The sensors consist of liquid metal channels embedded in elastomer. When the sensor is stretched, the elastomer deforms, lengthening in the direction of stretch and contracting transversely. This in turn deforms the channels, changing the shape of the liquid metal “wire” which creates a measurable increase in resistance. 

The change in resistance can be modeled by the following formula:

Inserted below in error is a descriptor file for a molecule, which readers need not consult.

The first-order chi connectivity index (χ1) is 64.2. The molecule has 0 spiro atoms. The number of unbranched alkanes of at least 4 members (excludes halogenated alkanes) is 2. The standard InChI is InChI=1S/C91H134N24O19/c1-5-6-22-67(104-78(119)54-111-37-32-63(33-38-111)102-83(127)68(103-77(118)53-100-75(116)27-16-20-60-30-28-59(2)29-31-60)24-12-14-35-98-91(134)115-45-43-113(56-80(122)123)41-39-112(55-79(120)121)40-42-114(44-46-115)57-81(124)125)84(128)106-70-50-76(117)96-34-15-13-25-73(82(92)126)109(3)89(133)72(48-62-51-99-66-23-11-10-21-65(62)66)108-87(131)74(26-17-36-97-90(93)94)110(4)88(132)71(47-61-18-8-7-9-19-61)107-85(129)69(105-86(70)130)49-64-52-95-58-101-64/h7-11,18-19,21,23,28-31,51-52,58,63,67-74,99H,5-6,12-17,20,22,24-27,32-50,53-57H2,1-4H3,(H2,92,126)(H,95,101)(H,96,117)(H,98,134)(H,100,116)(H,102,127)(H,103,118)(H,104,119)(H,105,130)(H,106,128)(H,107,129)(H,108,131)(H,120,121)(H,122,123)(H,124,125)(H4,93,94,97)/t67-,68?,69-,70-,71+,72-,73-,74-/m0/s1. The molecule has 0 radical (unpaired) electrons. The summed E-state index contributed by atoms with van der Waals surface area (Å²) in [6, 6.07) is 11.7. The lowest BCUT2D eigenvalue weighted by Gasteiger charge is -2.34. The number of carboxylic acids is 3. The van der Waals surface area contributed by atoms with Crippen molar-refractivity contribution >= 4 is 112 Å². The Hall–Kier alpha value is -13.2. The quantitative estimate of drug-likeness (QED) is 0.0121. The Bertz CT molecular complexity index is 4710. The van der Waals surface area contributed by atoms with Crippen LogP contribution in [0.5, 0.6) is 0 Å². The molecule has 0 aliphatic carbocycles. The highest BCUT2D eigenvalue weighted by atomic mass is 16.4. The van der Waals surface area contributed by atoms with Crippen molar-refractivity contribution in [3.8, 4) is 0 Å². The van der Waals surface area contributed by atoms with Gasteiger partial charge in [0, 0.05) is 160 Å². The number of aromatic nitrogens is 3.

where R is resistance, ρ is resistivity (of the liquid metal), and L, w and h are the length, width and height of the channels. This formula can be further simplified using the fact that the Poisson’s ratio for incompressible materials is  ν = 0.5. By defining the geometry changes in terms of strain and this ratio (ϵ = ∆L/L, ∆w = −νϵw, ∆h = −νϵh), the equation simplifies to:

Since  ρ is known (29.4 × 10−8 Ω⋅m for eGaIn) and L, w and h can be measured from the unstretched dimensions of the sensor channels, this equation gives the theoretical relationship between sensor strain and resistance change.